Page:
Curly Tailed Lizard
A curly-tailed lizard about 10 inches long.

Why do you suppose this lizard bobs its head and curls its tail? Here are hypotheses H1, H2, H3, and H4.

H1. To attract a mate
H2. To advertise its territory
H3. To let a predator know it sees the predator
H4. To attract a predator to bite its tail instead of its head

Watch them to eliminate possible hypotheses. I do not often see them with stubby or obviously regenerated tails though most lizard species will drop their tails if attacked. All curly-tails, including small juveniles, curl their tails so it is not just males and not just territorial display. They always do it as they are heading toward a building, a rock, or other hiding place. As you approach it bobs its head and curls up its tail so you can see the bright yellowish white underside. Then it runs a bit further, looks over its shoulder and lowers its tail to the ground. If you approach closer it again curls up its tail and runs. Thus I favor H3. It is as if the curly-tail is telling the predator.  I see you and am faster than you are so don't bother to even try to catch me.

Defenses When Caught by a Predator

If a predator gets close to a small species of lizard or catches it, the lizard can constrict special tail muscles so the tail breaks off at a special spot. Elastic elements at that spot constrict and seal the blood vessels.

Detached Anole Tail
A just detached anole tail.

A second response when caught fits the adage that the best defense is a good offense. Any anole you pick up will invariably bite and hold on. This lets you do the ear-ring trick as a fun demonstration.

Anole On Dr. Tom's Ear
An anole on Dr. Tom's ear. The fork at the tip
of the tail shows that it has partly regenerated.

Snake Swallowing an Anole
Some times nothing distracts a predator;
this snake has almost swallowed a Cuban anole.


Skinks have smooth shiny scales with no pronounced neck and a long cylindrical body. Their tail is especially long and thin.

As Douglas Florian writes:

Along the ground I'm found -- I slink
Through grass I pass -- I am a skink.
Bite my tail and it releases.
I don't fight back -- I fall to pieces.

Juvenile skinks of many species have electric blue tails that they twitch and this directs the attack of the daytime predator, almost always a bird with color vision. It is apparently a country myth that the blue tail causes neurological disruption if a cat eats it.
Juvenile skink with electric blue tail.


Geckos are nocturnal and many make a chirping sound. Their tail wiggles vigorously for many minutes when it detaches. This presumably keeps the attention of nocturnal mammals that do not have color vision but do have excellent night vision and sense of touch. It usually works for our cat.

Geckos: True? False?

1. Geckos can walk on water and so are called "Jesu Christie" lizards.

2. Geckos congregate where insects are attracted to lights on porches at night and so do not compete with any native lizard or frog species.

3. Geckos can walk upside down on smooth surfaces like glass.

Try to decide true or false before reading any further.

1. False. Actually geckos cannot walk on water but there is a small Central and South American lizard that runs so fast that it can move across water without sinking. Google Basiliscus.

2. True. Go out on your porch in the morning and look for bits of poop on the floor where it joins the wall. If you find poop then go out at night and you may find a gecko walking upside down on the ceiling.

Leopard Gecko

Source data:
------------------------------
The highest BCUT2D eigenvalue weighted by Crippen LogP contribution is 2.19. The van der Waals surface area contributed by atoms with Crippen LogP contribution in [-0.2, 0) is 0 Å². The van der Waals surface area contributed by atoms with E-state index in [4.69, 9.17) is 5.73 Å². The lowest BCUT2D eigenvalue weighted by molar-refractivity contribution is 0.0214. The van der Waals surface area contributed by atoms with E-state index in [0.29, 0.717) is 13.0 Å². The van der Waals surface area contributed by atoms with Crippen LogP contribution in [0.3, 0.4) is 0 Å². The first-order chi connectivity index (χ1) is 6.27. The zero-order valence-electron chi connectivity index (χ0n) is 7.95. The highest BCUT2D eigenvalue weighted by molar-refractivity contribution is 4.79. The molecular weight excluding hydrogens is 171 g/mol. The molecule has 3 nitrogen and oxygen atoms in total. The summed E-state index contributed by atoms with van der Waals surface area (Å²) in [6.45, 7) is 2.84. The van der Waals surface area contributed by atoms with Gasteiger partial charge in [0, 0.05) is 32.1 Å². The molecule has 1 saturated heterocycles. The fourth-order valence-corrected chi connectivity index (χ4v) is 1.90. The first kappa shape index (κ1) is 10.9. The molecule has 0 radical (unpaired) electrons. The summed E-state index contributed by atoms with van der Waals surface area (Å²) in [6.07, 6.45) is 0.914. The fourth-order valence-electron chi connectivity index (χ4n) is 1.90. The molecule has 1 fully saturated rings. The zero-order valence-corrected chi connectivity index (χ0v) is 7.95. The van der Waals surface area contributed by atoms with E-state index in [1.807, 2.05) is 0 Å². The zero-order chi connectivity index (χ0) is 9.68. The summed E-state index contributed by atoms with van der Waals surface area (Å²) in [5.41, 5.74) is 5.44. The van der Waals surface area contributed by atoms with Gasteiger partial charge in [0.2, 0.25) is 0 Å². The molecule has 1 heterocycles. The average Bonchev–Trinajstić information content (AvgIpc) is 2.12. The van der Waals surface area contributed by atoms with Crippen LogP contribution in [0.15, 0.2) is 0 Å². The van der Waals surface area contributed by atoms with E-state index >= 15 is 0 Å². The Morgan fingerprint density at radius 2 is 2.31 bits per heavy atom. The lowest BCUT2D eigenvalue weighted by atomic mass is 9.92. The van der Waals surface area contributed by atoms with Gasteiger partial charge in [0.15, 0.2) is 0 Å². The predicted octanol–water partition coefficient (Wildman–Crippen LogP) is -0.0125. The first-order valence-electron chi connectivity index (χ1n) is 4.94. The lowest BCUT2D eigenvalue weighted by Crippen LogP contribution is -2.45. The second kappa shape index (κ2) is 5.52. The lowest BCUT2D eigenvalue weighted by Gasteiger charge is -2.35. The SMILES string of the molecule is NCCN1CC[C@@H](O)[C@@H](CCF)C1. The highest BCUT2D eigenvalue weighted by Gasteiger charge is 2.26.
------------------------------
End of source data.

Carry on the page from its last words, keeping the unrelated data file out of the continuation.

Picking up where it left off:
Leopard gecko, Hemidactylus turcicus.

3. True. Bioengineers are still trying to make a tape that is as sticky as duct tape but can release and re-adhere more than once per second just as a gecko does as it runs upside down across a smooth ceiling. Google gecko feet to see how the micro-structure of the toe pads allows the gecko to do this.

Gecko's Feet
Gecko's feet each have five toes and each toe has ~ 15 lamellae.
A square mm of lamella has 14,000 hair-like setae.
And each seta has ~ 500 very teeny spathulae.

Douglas Florian visual poem about geckos.

Florian Visual Poem

REVIEW QUESTIONS: Try to answer True or False and your reasons before scrolling down for my answers.

Q1. Many lizard species have responded to predation as an agent of natural selection by evolving so they do not lose their head over a little piece of tail. True? False? Explain!

Q2. Our American anole, Anolis carolinensis, is a native species whereas the Cuban anole, Anolis sagrei, is an alien species. True?
False? Explain!

Q3. Anoles, and other lizards, can copulate "left-handed"or "right-handed". True? False? Explain!

Q4. The ground-dwelling curly-tailed lizard, Leiocephalus carinatus, has caused our Cuban anole to move up into trees. True? False? Explain!

A1. The answer is TRUE. Most, if not all, small lizard species have a specialized adaptation so they can drop their tail when attacked and do not bleed to death.

A2. The answer is FALSE. Both of our common Anoles are aliens in that they were not originally in Florida. They coevolved, among other places, in Cuba where their body builds and microhabitats are different.

A3. The answer is TRUE. All lizards have a bifurcate eversible penis. It is called a hemi-penis since it has two halves either of which can be used when copulating.

A4. The answer is FALSE. Curly-tailed lizard habitat, on its native Bahamas and here in Florida, is hard substrates near natural holes and crevices. When our Cuban anole occurs on sidewalks or grass it is often next to dense and often thorny bushes that serve as refuges from predation. Our American anole is the species that occurs up in trees and it was there before the curly-tails invaded.

Fictional Gecko vs. Real American Anole

Return to the first two images and compare them to other images in this column. The fictional lizard is the GEICO GECKO but several things are not like real geckos. The eyes are too big and there is no vertical pupil. There are no little claws at the end of the toes. The body build is too svelte. And geckos are never all bright green. In fact it looks more like our American anole than like any gecko.